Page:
I’m trying to make a toy web app where the web server will interact with sclang. I’m doing this in Elixir, which doesn’t have an SC library already; that’s fine, I’m comfortable using sclang. However, when I open sclang from Elixir, I’m not sure how I can get sclang to execute commands correctly. For example, if I have the following simple code, how can I actually get the parenthesis groupings to work, and how can I sclang to block on running the next command while the previous one runs?
Thanks guys. I’m moving forward again! Out of curiosity, is there any way to break up code into multiple parts in SC? IE, an import/export system? As far as I can tell, the only thing you could (theoretically, but inadvisedly) do would be to read a file and eval it, or (laboriously) create an extension to load.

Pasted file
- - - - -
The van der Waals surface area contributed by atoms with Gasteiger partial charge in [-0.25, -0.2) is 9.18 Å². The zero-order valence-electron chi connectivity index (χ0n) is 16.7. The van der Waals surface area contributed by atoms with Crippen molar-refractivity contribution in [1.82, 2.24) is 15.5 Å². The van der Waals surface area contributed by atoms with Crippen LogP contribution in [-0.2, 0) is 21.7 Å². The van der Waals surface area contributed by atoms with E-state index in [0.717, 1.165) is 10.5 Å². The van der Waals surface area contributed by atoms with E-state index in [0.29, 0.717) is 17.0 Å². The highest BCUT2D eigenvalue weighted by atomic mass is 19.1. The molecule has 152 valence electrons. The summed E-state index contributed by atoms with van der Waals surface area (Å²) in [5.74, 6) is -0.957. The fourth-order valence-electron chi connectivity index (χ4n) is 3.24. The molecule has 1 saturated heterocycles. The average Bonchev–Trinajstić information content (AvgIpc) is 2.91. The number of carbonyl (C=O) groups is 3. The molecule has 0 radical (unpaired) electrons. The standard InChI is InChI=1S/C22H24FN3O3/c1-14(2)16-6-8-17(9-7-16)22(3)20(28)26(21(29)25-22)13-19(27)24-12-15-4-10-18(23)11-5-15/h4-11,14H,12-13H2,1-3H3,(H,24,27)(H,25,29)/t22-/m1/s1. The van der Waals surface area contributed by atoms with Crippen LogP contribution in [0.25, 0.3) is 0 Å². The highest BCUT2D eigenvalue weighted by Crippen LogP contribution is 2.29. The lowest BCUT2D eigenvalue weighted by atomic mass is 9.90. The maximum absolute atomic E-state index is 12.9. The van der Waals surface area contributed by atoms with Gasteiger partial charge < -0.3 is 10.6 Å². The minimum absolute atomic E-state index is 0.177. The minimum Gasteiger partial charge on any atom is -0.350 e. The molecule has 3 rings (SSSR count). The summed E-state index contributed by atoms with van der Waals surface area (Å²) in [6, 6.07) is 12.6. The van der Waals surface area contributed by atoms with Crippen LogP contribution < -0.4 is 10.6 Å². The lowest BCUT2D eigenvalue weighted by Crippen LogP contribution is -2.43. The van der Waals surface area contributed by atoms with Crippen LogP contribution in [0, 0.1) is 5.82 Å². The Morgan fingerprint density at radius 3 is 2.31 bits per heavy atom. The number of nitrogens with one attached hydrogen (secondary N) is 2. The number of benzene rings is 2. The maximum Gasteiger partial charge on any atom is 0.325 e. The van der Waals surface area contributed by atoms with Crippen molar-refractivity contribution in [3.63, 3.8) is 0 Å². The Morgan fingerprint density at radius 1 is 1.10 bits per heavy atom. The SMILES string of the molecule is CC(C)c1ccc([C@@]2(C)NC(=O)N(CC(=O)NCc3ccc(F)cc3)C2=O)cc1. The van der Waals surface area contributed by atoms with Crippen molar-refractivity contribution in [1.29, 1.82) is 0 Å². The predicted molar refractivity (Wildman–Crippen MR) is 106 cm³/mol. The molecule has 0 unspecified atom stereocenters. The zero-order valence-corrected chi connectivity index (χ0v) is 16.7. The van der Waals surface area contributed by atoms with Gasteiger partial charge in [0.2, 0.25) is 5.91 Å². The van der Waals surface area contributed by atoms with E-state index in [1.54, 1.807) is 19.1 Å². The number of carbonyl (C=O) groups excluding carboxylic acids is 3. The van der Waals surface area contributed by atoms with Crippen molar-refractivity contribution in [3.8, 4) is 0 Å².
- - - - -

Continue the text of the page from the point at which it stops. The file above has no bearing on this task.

A few of my extensions use prototype-based programming to allow objects to be defined at runtime. Those definitions are loaded at runtime by executing file contents, but behaviorally those files are just creating containers for data and functions that are being stored but not necessarily used at that time. I’ve been doing this for years and it’s stable. (Of course it’s possible to abuse the mechanism, but it’s also possible to abuse a chainsaw to do damage to someone else’s property and we don’t ban chainsaws just for that reason.)
Now, it sounds like you’re asking about a Java or Python style import facility. We don’t have that as such. The class library is compiled once at the start of a session and we don’t load class definitions dynamically after that. (You can use LanguageConfig to include or exclude directories, but it doesn’t take effect until recompiling the class library.) There have been discussions about dynamic loading but it’s a big change to interpreter internals (i.e. difficult and risky).
My use of prototypes is a workaround for this limitation. Sure, prototypes are not to everyone’s taste, but they do work and I’ve built some quite elaborate OOPy designs with them.